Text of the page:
JUVENILE GAMESARE PROSECUTORS CLOGGING THE COURT SYSTEM TO MAKE A POINT?
Like an errant child, the Maricopa County Attorney's Office has been playing political games for the past two months in which young defendants have become pawns, Juvenile Court officials contend.
At issue is whether prosecutors are filing unwarranted transfer requests seeking to move youths into the adult Superior Court system for prosecution.
Since March 1, presiding Juvenile Court Judge James McDougall says, the number of transfer requests has risen dramatically, clogging already jammed court dockets, threatening to cost the county thousands of dollars in processing expenses and leaving the fates of teenagers hanging in the balance.
Filling the calendars with cases that ultimately aren't going to go, that don't have a chance of success, is a total waste of court resources," says McDougall.
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It is no coincidence, court officials say, that March 1 was also the date that new rules took effect for the handling of juvenile casesÏrules that the County Attorney's Office had vigorously opposed.
The new rules, ordered by the Arizona Supreme Court, essentially set deadlines for how quickly juvenile cases must be processed. At least one critic contends that the County Attorney's Office is using the transfer requests to try to strangle the system and show that the new rules are unworkable.
We're struggling for dollars here something fierce," says Barbara Cerepanya, a juvenile public defender who, outside the scope of her job, played a large role in formulating the new rules. To strain the budget just to show a fit of pique I think is unconscionable."
Bill FitzGerald, spokesman for County Attorney Rick Romley, says that there has not been a deliberate increase in transfer requests. That information is flawed," FitzGerald says. There is no significant increase in transfers because of any change in policy in the County Attorney's Office."
But Judge McDougall says there has been, enough so that he met with Romley and Wayne Stewart, head of the county attorney's juvenile division, to find out what was going on.
From what I've been told, they created a list of the kinds of cases that they're going to focus on, and they're rather automatically filing requests for transfers in those cases," McDougall says. Under the rule changes, prosecutors no longer can wait to file transfer requests at their leisure. They are supposed to file them within 15 days of receiving a case. After 15 days, they must ask a judge for permission to file a transfer.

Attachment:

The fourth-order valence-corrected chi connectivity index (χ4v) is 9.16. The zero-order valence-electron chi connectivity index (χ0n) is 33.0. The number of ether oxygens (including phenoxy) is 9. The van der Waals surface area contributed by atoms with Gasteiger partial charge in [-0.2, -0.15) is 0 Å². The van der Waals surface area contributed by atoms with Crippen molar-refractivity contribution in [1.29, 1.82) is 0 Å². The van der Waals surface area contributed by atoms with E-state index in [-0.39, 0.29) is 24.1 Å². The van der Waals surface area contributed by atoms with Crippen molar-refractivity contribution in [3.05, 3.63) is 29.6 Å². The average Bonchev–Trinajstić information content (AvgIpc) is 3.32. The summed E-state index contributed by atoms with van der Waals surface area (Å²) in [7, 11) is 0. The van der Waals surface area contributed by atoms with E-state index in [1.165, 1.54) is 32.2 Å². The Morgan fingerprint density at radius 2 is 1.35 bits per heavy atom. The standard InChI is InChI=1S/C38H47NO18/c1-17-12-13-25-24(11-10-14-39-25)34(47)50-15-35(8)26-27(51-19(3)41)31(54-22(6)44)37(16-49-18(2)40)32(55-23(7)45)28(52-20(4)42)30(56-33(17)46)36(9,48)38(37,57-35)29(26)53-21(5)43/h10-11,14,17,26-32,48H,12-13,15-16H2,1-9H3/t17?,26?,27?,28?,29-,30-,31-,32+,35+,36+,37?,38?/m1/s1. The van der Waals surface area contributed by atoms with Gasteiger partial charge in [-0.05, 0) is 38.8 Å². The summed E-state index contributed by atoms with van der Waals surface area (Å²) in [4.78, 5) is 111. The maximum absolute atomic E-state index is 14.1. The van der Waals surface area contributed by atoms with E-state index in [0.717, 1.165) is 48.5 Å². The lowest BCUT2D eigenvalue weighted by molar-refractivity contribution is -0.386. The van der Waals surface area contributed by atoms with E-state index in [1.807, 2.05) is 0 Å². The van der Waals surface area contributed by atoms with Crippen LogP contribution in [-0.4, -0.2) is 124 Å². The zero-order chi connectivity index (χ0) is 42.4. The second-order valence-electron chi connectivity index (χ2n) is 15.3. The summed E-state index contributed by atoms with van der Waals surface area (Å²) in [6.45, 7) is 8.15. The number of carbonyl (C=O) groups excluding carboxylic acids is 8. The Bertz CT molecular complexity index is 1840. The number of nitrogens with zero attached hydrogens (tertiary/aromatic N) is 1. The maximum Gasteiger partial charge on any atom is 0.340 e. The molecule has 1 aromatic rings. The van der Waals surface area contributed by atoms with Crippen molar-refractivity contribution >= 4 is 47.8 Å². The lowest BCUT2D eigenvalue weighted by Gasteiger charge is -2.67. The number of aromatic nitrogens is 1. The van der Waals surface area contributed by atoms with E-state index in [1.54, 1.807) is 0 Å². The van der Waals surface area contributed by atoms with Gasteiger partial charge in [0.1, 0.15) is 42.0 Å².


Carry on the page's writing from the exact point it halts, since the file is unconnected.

The intent of that and other rule changes was to speed up a Juvenile Court system under which some cases languish for months, says Cerepanya.
What prosecutors are doing in response to the new rules, McDougall says, is filing for transfers whether the filings are warranted or not.
Many of these requests they're filing are not appropriate requests and don't stand a chance of success," he says. It is our belief that there are going to be a lot of transfer [requests] that are withdrawn."
The filing of requests that may ultimately be withdrawn, McDougall says, triggers a process that burdens the system.
As soon as a transfer is requested, the courts must begin investigating the severity of the crime, the youth's age and background and other factors to determine whether a youngster will have to face potentially harsher punishment in adult court.
The investigation includes ordering a probation officer to prepare a report on the case and pay for a psychological evaluation of the youngster involved. Probation reports typically require 30 to 35 hours of work to compile, and the psychological evaluations cost from $100 to $250, McDougall says.
We're talking about a significant amount of court resources to work on these things," he says, particularly if the requests stand little chance of success.
McDougall says he has not yet decided whether Romley's office has a hidden agenda.
My reaction so far," the judge says, has been to give them the benefit of the doubt [and] work with them until I can show them they're doing the wrong thing. It's new to them and it's new to us. I understand their position, but I don't support it."
Whether there has been a dramatic increase in transfer requests is not yet clear. Romley's office says there hasn't been. (Wayne Stewart said last week he did not have time to discuss the issues on short notice. It's not a simple process," he says. It's a complex issue.")
According to Dick Rice, head of the public defender's juvenile division, transfer requests rose from 13 in February to 29 in March and 33 in April. We are seeing a tremendous increase in the numbers," he says.
The explanation he has been given, Rice says, is that the County Attorney's Office prosecutors feel the new rules compel them to file the requests.
McDougall disagrees with that reasoning. Even if prosecutors cannot decide within 15 days whether a transfer is warranted, he says, they need not rush to file for one just to keep the option open. All they have to do after 15 days is take their arguments to a judge and ask for permission to file late.
It's as simple as explaining it to the court," he says.
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